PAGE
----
Jerry Saltz reviews Make Painting Great Again at Canada Gallery, New York, on view through July 15, 2016. The show features works by Katherine Bernhardt, Katherine Bradford, Joe Bradley, Sarah Braman, Matt Connors, Gerald Ferguson, Jason Fox, Daniel Hesidence, Xylor Jane, Sadie Laska, Lily Ludlow, Elena Pankova, Tyson Reeder, Anke Weyer, Wallace Whitney, Michael Williams, and Dugan Nash.
Saltz writes: "Canada is known for showing a lot of painters. Seventeen in one gallery is a lot. Usually too many. Often when a gallery appears to specialize in painting the medium starts to feel like an endangered species, protected by keepers of the flame and those who think painting needs to go back to the good old days, whenever those days might have been. (The Caves?) Then there are the curators and academics who turn painting into an IRL issue of Artforum — a kind of textbook illustration, meant to be narrow, ideological, theoretically correct, black-and-white or mostly monochrome with elements of the photographic, somehow official, good for us. These people treat painting like a policy paper and a private club. None of this is going on at Canada. Not by a long shot. Not only do you never feel you are looking at things through the filters of money and professionalism, the show is a wide-ranging précis on some of the ways that painting is expanding by exploring tradition."
Zlotowitz writes: "Approaching each painting, there is a painterly hand similar to early impressionist explorations, but with Bernhardt’s familiar hodgepodge of content. Incorporating the birds, sharks, cigarettes and fruits she encountered in Puerto Rico, she brings the physical pieces of her trip back with her in this exhibition, showcasing her experiences in the language of consumed goods and creatures seen. Her imagination wanders, and allows for her to create versatile collages within the large canvases."
Dylan Kerr interviews Katherine Bernhardt on the occasion of her exhibition Pablo and Efrain at Venus over Manhattan, on view through October 24, 2015.
Bernhardt comments: "I’m thinking more about daily life, about products and things that we use. I’m thinking about stuff at the deli, things like that... They’re just good colors and shapes. Look at a sock: it’s got really good colors, white with red and blue stripes. Toilet paper is a squarish oval. A cigarette is a line. A dorsal fin is a triangle, and so is a Dorito ... I think the best painters don’t intellectualize their own art—they just make stuff. It’s more about color choices and color combinations."
Bernhardt comments: "I have always tried to use images in my life that I always see. I was trying to make the dumbest or the funniest painting that I could make. The stupidest dumbest craziest and funniest—combining imagery out there from today ... Overload of imagery in Flatbush, things in my daily street life, African fabrics, Moroccan rugs, graffiti – I put it all in one painting... obviously there are possibilities left in painting. People are inventing new things every day. Painting and drawing is the basis of all art in the world, and it will always be like this, and it is always changing. "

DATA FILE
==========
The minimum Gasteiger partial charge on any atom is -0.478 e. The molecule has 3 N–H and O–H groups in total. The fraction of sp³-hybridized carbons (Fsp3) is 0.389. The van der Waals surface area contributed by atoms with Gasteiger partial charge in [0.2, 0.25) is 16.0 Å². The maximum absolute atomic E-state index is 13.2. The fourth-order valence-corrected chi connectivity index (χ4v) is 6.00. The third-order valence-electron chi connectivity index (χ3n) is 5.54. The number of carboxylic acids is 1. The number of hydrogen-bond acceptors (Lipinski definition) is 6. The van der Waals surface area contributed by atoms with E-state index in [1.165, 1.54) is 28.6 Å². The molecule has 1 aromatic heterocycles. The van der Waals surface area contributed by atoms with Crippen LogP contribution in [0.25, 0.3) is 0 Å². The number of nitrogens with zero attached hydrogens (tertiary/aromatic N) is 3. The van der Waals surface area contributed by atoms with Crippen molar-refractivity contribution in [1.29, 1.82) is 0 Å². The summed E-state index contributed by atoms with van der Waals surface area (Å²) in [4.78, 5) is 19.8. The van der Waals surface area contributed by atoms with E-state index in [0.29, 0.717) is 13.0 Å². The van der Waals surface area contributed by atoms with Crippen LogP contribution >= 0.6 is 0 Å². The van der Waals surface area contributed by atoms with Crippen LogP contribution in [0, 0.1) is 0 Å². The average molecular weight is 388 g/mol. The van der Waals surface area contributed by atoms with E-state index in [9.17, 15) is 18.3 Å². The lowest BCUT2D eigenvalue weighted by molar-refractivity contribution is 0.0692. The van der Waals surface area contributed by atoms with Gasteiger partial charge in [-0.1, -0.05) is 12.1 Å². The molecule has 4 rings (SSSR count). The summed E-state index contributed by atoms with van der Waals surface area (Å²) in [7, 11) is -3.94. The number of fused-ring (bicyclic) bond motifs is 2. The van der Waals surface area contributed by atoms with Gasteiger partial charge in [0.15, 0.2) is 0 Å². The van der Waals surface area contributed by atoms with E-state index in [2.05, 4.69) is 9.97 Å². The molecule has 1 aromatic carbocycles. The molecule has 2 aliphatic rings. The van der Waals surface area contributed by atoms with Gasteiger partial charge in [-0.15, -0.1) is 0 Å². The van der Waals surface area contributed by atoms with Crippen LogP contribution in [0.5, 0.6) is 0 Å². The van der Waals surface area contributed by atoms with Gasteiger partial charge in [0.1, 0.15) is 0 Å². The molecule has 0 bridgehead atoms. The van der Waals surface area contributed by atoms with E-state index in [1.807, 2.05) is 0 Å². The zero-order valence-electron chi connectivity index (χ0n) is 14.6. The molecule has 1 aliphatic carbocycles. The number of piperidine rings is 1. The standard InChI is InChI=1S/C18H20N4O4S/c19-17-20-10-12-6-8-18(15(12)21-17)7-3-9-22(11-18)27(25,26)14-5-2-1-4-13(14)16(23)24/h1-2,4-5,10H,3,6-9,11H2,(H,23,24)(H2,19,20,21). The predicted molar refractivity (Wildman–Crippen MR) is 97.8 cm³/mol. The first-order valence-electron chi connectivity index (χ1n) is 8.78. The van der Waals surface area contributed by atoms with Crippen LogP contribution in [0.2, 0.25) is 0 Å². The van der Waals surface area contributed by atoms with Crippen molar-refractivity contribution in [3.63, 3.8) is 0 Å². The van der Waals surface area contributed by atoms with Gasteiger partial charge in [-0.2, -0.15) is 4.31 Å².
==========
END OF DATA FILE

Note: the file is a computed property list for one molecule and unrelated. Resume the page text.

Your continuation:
Alan Pocaro reviews the exhibition New Image Painting at Shane Campbell Gallery, Chicago, on view through October 4, 2014.
Pocaro writes that "is a stinging riposte to the kind of contemporary abstract painting that merely serves as 'a placeholder for value' and 'needs to get out of the way.' In its place, the show presents an alternative vision of art’s recent past that locates figuration and personal narrative front and center... Accusing contemporary abstraction of offering 'a site for infinitely shallow projection on the part of the viewer' is a serious, and—in my opinion—pertinent charge given the critical attention heaped upon it over the past few years. But it’s playing with fire: anemic art is anemic art whether it’s 'representational' or 'abstract.' Fortunately, 'New Image Painting' largely succeeds by its smart hanging and diverse selection of artists. The pairing of a spirited work by recent SAIC grad Nick Schutzenhofer with the more established, Matisse-riffing, John McAllister is alone worth the trip."
Bradford comments that the show, featuring one work each by eight artists, is meant to "celebrate a time when painting with humanist impulses and intimacy and personal stories is very much in the air and of interest."
Kalm notes that Bradford herself, as an educator and an artist, has inspired "approach and content more interested in a painterly empathy with people than a calculated theory."
James Kalm visits an untitled summer painting exhibition at Mitchell-Innes & Nash featuring the work of Katherine Bernhardt, Alfred Jensen, Chris Johanson, Chris Martin, Andrew Masullo and Judith Scott on view through August 5, 2011.
The press release notes that the artists share "hand-wrought qualities and an aggressively direct use of color, texture, and material, their work provokes cultural and psychological readings as well as aesthetic ones... They suggest and supersede a number of dichotomies: abstraction and representation, skilled and unskilled, polished and crude, innocent and knowing."
Edited by artist Brett Baker, Painters' Table highlights writing from the painting blogosphere as it is published and serves as a platform for exploring blogs that focus primarily on the subject of painting.